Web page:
But hold on a minute… might Wilfrid Voynich have forged his manuscript? Actually, a few years back researchers diligently dug up several other 17th century letters to Kircher almost certainly referring to the same thing, all of which makes the Voynich Manuscript at least 200 years older than Wilfrid Voynich. So no, he couldn’t have forged it, not without using Doc Brown’s flux capacitor. (Or possibly the time machine depicted in Quire 13. Unless that’s impossible.)

Incidentally, one of those other letters was from an obscure Prague alchemist called Georg Baresch, who seems to have wasted twenty or so years of his life pondering this curious object before giving it to Marci. So it would seem that twenty lost years is the de facto standard duration for Voynich research. Depressing, eh?

So, Where Did Baresch Get It From?

Well… Marci had heard it said that the Holy Roman Emperor Rudolf II had bought the manuscript for the ultra-tidy sum of 600 gold ducats, probably enough to buy a small castle. Similarly, Wilfrid Voynich discovered an erased signature for Sinapius (i.e. Jacobus Horcicky de Tepenecz, Rudolf II’s Imperial Distiller) on its front page. You can usefully assemble all these boring fragments of half-knowledge into a hugely unconvincing chain of ownership going all the way back to 1600-1610 or so, that would look something not entirely unlike this:-

Which is a bit of a shame, because in 2009 the Voynich Manuscript’s vellum was radiocarbon dated to 1404-1438 with 95% confidence. Hence it still has a gap of roughly 150 years on its reconstructed CV that we can’t account for at all – you know, the kind of hole that leads to those awkward pauses at job interviews, right before they shake your hand and say “We’ll let you know…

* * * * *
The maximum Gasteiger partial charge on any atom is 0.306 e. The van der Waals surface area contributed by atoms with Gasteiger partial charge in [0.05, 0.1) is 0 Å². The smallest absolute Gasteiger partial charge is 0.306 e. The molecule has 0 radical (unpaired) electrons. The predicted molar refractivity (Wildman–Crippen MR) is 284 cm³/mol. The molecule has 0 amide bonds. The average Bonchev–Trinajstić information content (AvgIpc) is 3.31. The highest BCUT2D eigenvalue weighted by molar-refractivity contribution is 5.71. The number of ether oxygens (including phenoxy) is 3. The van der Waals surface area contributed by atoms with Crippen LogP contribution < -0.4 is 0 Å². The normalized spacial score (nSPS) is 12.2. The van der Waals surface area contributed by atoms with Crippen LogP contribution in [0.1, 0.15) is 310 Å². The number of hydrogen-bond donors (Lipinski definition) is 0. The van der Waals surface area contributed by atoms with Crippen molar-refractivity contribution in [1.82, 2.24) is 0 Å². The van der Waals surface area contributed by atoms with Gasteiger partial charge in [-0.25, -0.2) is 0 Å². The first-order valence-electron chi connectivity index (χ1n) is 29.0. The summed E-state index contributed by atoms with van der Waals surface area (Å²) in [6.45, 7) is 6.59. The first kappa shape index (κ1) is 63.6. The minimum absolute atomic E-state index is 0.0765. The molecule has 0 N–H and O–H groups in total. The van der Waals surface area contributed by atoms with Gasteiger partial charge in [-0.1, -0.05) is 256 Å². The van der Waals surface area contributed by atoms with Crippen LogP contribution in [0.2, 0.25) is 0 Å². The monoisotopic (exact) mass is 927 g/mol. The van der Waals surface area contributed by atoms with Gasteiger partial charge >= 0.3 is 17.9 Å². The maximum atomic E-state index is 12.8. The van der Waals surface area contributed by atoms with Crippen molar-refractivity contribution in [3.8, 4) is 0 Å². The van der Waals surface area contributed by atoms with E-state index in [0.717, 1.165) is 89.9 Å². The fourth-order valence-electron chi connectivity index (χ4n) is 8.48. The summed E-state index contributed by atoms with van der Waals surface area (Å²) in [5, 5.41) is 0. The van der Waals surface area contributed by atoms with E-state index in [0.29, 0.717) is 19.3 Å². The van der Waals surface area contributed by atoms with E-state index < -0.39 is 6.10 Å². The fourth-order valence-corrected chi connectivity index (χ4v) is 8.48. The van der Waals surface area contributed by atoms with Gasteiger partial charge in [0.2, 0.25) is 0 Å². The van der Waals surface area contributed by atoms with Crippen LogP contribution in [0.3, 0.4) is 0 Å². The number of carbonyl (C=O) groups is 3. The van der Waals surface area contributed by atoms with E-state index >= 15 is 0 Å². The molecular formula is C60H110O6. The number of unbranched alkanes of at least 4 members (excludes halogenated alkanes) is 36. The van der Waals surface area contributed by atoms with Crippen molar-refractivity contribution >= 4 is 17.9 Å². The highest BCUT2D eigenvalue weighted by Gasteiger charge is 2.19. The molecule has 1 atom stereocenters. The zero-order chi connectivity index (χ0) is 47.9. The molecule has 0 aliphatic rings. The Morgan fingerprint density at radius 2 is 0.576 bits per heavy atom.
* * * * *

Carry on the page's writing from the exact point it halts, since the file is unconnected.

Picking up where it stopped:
Hence, The Real Question Is…

Fast-forward to 2012, and Wilfrid Voynich’s manuscript has ended up in New Haven at Yale University’s Beinecke Rare Book and Manuscript Library. Yet many Voynichologists seemed to have learnt little from all that has gone before, in that – just as with Wilfrid himself – they continue to waste decades of their life trying to prove that it is an [insert-theory-here] written by [insert-historical-figure-here].

If repeatedly pressed, such theorists tend to claim that:
* the ‘quest’ is everything;
* it is better to travel than to arrive; and even
* cracking the Voynich might somehow spoil its perfect inscrutability.
All of which, of course, makes no real sense to anyone but a Zen Master: but if their earnest wish is to remain armchair mountaineers with slippers for crampons, then so be it.

Yet ultimately, if you strip back the inevitable vanity and posturing, the only genuine question most people have at this point is:

How can I crack the Voynich Manuscript and become an eternal intellectual hero?

The answer is: unless you’re demonstrably a polymathic Intellectual History Renaissance Man or Woman with high-tensile steel cable for nerves, a supercomputer cluster the size of Peru for a brain, and who just happens to have read every book ever written on medieval/Renaissance history and examined every scratchy document in every archive, your chances are basically nil. Zero. Nada. Zilch. Honestly, it’s a blatant exaggeration but near enough to the truth true: so please try to get over it, OK?

Look, people have been analyzing the Voynich with computers since World War Two and still can’t reliably interpret a single letter – not a vowel, consonant, digit, punctuation mark, nothing. [A possible hyphen is about as good as it gets, honestly.] Nobody’s even sure if the spaces between words are genuinely spaces, if Voynichese ‘words’ are indeed actual words. *sigh*